Comment: Embracing the work alone thing

By: WiRT chairperson Meryn Morrison

WIRT Having output-oriented goals can give both employers and employees confidence in working from home WIRT
WIRT 1 All over the world, the trucking industry is working night and day to support communities under lockdown WIRT 1

WiRT chairperson Meryn Morrison shares a few tips on how to embrace working from home

At the start of 2020 when we were all looking forward to the year ahead, who could have predicted the events of the past few months? Throughout the pandemic, I’ve had to be extra careful, as I’m a vulnerable person with compromised immunity.

This has meant that I’ve embraced WAT—working alone thing. Even once we’re on the other side of COVID-19, I think it’s realistic for people to think that they want more flexibility in their life and maybe working alone can give that.

Up until now, employment contracts have largely been based on turning up 40–60 hours a week, however, productivity is achieved through outputs and meeting targets, not the hours sitting at your desk.

So, if you think this new way of working suits you, perhaps approach your manager with a plan based on measurable outputs, not just an idea that you want to work from home for four days a fortnight. Be flexible if required and always stick to your end of the bargain.
Here are some tips for how you can be productive while working from home:

  • Anchor a workspace at home if there’s no separate room.
  • Make rules for other family members about not interrupting you while you’re at work. Maybe give them a time for when you knock off.
  • Create the space to work for you and practice lean management of the space. You know that chunky file you’ve kept for five years just in case? Do you really need it anymore?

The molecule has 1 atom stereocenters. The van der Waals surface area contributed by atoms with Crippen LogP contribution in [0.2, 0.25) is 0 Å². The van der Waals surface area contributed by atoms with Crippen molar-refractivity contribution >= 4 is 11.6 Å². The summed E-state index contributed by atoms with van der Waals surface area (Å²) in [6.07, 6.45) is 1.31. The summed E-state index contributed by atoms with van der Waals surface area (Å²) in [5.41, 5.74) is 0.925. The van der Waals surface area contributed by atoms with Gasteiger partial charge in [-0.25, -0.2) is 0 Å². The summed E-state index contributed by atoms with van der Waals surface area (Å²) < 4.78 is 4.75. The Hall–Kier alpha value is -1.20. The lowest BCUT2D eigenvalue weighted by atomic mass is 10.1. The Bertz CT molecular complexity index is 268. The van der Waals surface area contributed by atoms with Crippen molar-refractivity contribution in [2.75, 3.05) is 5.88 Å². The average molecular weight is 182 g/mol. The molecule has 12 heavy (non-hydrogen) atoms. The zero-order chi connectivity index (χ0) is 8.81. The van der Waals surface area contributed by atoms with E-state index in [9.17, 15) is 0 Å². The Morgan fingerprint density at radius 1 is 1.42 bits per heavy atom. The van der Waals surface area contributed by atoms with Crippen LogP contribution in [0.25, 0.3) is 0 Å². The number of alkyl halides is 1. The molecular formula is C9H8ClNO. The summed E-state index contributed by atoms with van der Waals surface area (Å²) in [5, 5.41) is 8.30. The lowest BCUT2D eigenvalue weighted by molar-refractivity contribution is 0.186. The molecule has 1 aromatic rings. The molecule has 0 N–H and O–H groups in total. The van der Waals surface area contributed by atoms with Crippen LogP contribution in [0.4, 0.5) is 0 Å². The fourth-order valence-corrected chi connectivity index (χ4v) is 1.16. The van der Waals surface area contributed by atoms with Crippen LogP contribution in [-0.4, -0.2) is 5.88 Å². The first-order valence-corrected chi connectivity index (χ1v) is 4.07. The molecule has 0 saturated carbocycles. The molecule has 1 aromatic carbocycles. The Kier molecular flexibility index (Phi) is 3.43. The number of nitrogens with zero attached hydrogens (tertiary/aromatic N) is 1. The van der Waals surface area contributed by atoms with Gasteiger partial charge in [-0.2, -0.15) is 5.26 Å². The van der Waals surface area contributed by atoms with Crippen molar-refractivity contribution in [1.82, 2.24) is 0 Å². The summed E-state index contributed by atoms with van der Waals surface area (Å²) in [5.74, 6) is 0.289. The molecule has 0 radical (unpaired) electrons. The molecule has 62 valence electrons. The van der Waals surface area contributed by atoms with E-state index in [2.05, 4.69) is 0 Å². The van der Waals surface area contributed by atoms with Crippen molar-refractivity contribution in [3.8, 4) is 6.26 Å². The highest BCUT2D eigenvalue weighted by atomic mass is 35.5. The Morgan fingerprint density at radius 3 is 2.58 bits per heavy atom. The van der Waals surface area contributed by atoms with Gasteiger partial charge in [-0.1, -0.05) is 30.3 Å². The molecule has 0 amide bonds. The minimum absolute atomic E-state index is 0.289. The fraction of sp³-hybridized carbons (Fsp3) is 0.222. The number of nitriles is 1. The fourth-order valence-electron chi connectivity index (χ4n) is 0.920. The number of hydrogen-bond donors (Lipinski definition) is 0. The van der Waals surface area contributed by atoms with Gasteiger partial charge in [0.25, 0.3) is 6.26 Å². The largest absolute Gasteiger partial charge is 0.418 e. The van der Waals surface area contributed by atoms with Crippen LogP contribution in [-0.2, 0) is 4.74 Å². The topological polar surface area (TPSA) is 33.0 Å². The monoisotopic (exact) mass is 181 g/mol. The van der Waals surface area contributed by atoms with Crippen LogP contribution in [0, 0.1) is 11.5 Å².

• Figure out your best work time. Are you better at six in the morning like me or are you a late starter? Family commitments might also be a factor in this.
  • Get real with break times. Sometimes I get so focused on what I’m doing and then think it must be about lunchtime to discover its mid-afternoon. So give yourself regular breaks as if you would with your colleagues in the office.
  • Think about relocating the coffee machine from the kitchen to the office. However, maybe that’s just me because I like taking microbreaks where things are still formulating in my head and I need the thinking space to bring them together.
  • Zoom, GoTo Webinars, and Microsoft Teams are great but make sure your technology can keep up with the demands. Have a chat with your employer about data management and costs up front.
  • When you finish for the day, log off entirely and shut the workspace off. It’s important to separate your work life from your personal life.
  • Self-care and wellness are vital so maintain hydration, stretch, and manipulate your desk set-up, so you have good body posture at the keyboard.
  • Know when you need to be back in the office touching base with colleagues and have a trusted mentor or colleague you can call if you need help or advice.

Working from home can work for some and others may find it tough. Whatever the new normal turns out to be in your new COVID-19 world, find the solution that works best for you.

Discuss with your employer and come up with some output-oriented goals that help you focus and also give your boss confidence that you’re a valuable and productive member of the team no matter where you are based.

Finally, a massive thank you to all the transport services, nurses, doctors and health professionals, supermarket workers, police, and other essential workers out there. What a huge contribution you’ve have made to keep us and our loved ones safe during the lockdown. Kia Kaha New Zealand.

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